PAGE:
Annus Hay-ribilis

© Jenny Neal – Usage prohibited without consent – July 4th, 2023 1.30pm

The year 1992 was dubbed by The Queen of England to be her Annus Horribilis – a common Latin term for horrible year – after parts of Windsor castle burned down along with some of its priceless historical artifacts.

This year is farmer Jake Fairbairn’s Annus Hay-ribilis, an extraordinarily bad hay season, the worst in his entire decades-long career on the farm, due to this summer’s incessant rain. Nobody’s going to get that reference, Jake told me, but I just couldn’t think of another hay pun.

I didn’t think the reference was that well-known until along came The Crown on Netflix, which I stopped watching after Season 2. Being a Londoner, I had watched the real thing play out in British newspapers growing up and that was enough for me. No Brit who was old enough in 1992 can forget the images of the sour-faced Queen picking through the castle wreckage in her Welly boots and headscarf, tutting over charred objects that had been once admired by the likes of Henry VIII.

To farm hay, the farmer needs at least three rain-free days in June to mow and bale a “first cutting” of hay, preferably also very sunny and hot, to give the downed hay a chance to dry off. The grass grows back in about a month, and a “second cutting” is mowed in late Summer. June’s torrential rain came hard on the heels of May’s drought that had browned the already slowly-growing grass. There was never a whole three days without rain. Jake spent a lot of time frowning at the weather forecast and muttering some existential questions about chance and luck.

I mean: 50/50 is an even chance, I would respond. There’s a 50/50 chance of anything happening, surely? Every down tick in the percentage chance of rain forecast ushered in more philosophical questions. To mow or not to mow? That was the question and just as fraught and no less dramatic than Hamlet’s original. (I’m sorry about all these English references.) Jake would spend a lot of time over the summer staring out the window and across the hills, as if the horizon might signal what was in store.

And, let’s not forget, we had that other other-worldly experience of being enveloped by the thick, orange smoke from Canadian wildfires for two or three days at the beginning of June, which brought back fears of the apocalypse not anticipated of since the darkest depths of the pandemic.

No sooner did Jake decide today was the day, get on his tractor and start the engine, then the heavens opened. July 4th was memorable for it’s torrential downpours.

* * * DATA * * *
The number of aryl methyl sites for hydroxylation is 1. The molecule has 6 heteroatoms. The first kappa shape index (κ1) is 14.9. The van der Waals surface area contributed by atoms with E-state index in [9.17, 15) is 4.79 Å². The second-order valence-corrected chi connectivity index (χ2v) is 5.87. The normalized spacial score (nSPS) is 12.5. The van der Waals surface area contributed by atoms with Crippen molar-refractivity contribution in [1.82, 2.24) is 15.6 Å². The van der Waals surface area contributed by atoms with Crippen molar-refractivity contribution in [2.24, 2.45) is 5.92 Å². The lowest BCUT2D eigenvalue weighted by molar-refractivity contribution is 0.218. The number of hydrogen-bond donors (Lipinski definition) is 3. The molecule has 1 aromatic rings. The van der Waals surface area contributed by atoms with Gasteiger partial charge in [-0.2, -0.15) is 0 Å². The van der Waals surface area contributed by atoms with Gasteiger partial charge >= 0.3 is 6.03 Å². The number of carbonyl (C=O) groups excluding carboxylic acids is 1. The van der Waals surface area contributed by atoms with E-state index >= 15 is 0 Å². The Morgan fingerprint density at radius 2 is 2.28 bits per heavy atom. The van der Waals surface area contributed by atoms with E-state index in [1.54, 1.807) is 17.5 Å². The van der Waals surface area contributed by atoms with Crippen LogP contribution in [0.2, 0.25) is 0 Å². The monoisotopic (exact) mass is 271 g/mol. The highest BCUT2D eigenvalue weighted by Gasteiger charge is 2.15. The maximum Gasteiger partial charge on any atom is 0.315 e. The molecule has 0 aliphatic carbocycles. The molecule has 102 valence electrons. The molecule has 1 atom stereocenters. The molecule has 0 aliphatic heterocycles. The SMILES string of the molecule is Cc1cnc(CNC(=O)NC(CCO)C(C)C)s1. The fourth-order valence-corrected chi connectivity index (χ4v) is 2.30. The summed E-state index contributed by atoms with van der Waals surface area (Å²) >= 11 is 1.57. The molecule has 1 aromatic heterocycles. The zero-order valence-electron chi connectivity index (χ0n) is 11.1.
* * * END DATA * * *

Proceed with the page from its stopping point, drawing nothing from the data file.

Finally, Jake was able to mow his first bales of dry hay on July 17th, a month and a half late, in which he made 44 bales of dry hay, which contains 15-16% moisture. On 25th July, it rained on the second day and so he made 91 bales of what farmers call “baleage”, which is hay tightly wrapped in white plastic that causes it to ferment. This type of hay is more forgiving because the moisture content for baleage is between 30-70%. The resulting fermented hay is like candy to cows, but it’s a cheaper product yielding less profit. Then finally, on August 2nd, Jake made another 159 bales of dry hay and has now hayed a total of 30 acres. In comparison, the previous year (2022) Jake had finished first cutting in June having made 650 bales from 58 acres.

A fourth window appeared on Sunday and has held up this week:

© Jenny Neal – Usage prohibited without consent August 20th, 2023 12.30pm

Jake mowed 18 acres of the remainder of first cutting on Sunday August 20th, 2023 (yesterday). Then he spend Monday going over the hay with a “tedder” which fluffs up the hay, allowing it to dry quicker. Today – Day 3 Tuesday – Jake’s morning was spent doing more tedding and this afternoon, he baled the day. This week, then, has been his fourth window for first cutting.

© Jenny Neal – Usage prohibited without consent – August 22nd, 2023 6.45pm

You may be wondering why farmers would choose to make hay given that the Catskills is such a wet environment? These mountains are thickly threaded with the green veins and arteries of flowing rivers, large and small. They’re covered with dense, lush forage that feels like rain forest. Hay is a high-risk enterprise, but necessary here because the livestock has to eat in winter, and in the Catskills, winter is often six months long. Who said it was relaxing upstate?

For more summer images and movies, visit the new farm Instagram account: Lazy Crazy Acres.

© Jenny Neal – Usage prohibited without consent – August 22nd, 2023 7pm

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